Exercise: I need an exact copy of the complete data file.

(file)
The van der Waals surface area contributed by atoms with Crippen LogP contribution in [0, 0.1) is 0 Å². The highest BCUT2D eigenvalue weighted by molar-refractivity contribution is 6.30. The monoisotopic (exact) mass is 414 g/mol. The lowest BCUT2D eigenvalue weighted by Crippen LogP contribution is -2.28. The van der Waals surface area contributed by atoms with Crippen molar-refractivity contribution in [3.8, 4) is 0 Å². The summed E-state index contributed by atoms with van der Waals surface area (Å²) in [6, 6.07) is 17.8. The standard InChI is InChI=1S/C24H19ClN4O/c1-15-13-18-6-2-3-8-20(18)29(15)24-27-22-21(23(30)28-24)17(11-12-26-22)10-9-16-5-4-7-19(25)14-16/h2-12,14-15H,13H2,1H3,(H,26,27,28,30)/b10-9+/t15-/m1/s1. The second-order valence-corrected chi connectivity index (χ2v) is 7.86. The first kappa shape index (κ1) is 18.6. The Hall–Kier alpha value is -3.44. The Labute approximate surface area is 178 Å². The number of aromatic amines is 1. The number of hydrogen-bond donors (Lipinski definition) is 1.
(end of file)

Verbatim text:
The van der Waals surface area contributed by atoms with Crippen LogP contribution in [0, 0.1) is 0 Å². The highest BCUT2D eigenvalue weighted by molar-refractivity contribution is 6.30. The monoisotopic (exact) mass is 414 g/mol. The lowest BCUT2D eigenvalue weighted by Crippen LogP contribution is -2.28. The van der Waals surface area contributed by atoms with Crippen molar-refractivity contribution in [3.8, 4) is 0 Å². The summed E-state index contributed by atoms with van der Waals surface area (Å²) in [6, 6.07) is 17.8. The standard InChI is InChI=1S/C24H19ClN4O/c1-15-13-18-6-2-3-8-20(18)29(15)24-27-22-21(23(30)28-24)17(11-12-26-22)10-9-16-5-4-7-19(25)14-16/h2-12,14-15H,13H2,1H3,(H,26,27,28,30)/b10-9+/t15-/m1/s1. The second-order valence-corrected chi connectivity index (χ2v) is 7.86. The first kappa shape index (κ1) is 18.6. The Hall–Kier alpha value is -3.44. The Labute approximate surface area is 178 Å². The number of aromatic amines is 1. The number of hydrogen-bond donors (Lipinski definition) is 1.